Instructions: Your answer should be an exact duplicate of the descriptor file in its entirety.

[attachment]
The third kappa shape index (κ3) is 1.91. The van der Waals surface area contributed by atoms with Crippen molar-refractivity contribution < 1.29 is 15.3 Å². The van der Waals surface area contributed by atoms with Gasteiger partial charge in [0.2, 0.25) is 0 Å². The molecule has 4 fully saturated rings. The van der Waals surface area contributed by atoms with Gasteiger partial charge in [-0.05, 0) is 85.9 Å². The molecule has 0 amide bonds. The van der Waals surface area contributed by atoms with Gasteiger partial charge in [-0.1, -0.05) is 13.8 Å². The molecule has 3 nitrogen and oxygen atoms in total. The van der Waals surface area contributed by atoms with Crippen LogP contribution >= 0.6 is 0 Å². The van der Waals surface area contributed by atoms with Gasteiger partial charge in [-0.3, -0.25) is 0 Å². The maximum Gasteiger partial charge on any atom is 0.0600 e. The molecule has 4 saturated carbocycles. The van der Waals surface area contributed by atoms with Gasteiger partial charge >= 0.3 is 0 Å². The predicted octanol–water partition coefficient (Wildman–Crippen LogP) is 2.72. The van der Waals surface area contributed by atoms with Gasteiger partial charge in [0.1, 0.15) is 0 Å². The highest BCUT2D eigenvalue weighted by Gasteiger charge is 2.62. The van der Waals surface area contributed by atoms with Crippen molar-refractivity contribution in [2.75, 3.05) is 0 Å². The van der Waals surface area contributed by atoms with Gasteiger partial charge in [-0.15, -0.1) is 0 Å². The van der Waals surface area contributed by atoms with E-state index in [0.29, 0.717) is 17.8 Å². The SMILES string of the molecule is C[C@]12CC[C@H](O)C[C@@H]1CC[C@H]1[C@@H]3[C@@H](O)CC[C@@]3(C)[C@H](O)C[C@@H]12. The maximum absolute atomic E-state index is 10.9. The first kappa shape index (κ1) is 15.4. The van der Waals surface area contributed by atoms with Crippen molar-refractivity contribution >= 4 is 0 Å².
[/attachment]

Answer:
The third kappa shape index (κ3) is 1.91. The van der Waals surface area contributed by atoms with Crippen molar-refractivity contribution < 1.29 is 15.3 Å². The van der Waals surface area contributed by atoms with Gasteiger partial charge in [0.2, 0.25) is 0 Å². The molecule has 4 fully saturated rings. The van der Waals surface area contributed by atoms with Gasteiger partial charge in [-0.05, 0) is 85.9 Å². The molecule has 0 amide bonds. The van der Waals surface area contributed by atoms with Gasteiger partial charge in [-0.1, -0.05) is 13.8 Å². The molecule has 3 nitrogen and oxygen atoms in total. The van der Waals surface area contributed by atoms with Crippen LogP contribution >= 0.6 is 0 Å². The van der Waals surface area contributed by atoms with Gasteiger partial charge in [-0.3, -0.25) is 0 Å². The maximum Gasteiger partial charge on any atom is 0.0600 e. The molecule has 4 saturated carbocycles. The van der Waals surface area contributed by atoms with Gasteiger partial charge >= 0.3 is 0 Å². The predicted octanol–water partition coefficient (Wildman–Crippen LogP) is 2.72. The van der Waals surface area contributed by atoms with Gasteiger partial charge in [0.1, 0.15) is 0 Å². The highest BCUT2D eigenvalue weighted by Gasteiger charge is 2.62. The van der Waals surface area contributed by atoms with Crippen molar-refractivity contribution in [2.75, 3.05) is 0 Å². The van der Waals surface area contributed by atoms with Gasteiger partial charge in [-0.15, -0.1) is 0 Å². The van der Waals surface area contributed by atoms with E-state index in [0.29, 0.717) is 17.8 Å². The SMILES string of the molecule is C[C@]12CC[C@H](O)C[C@@H]1CC[C@H]1[C@@H]3[C@@H](O)CC[C@@]3(C)[C@H](O)C[C@@H]12. The maximum absolute atomic E-state index is 10.9. The first kappa shape index (κ1) is 15.4. The van der Waals surface area contributed by atoms with Crippen molar-refractivity contribution >= 4 is 0 Å².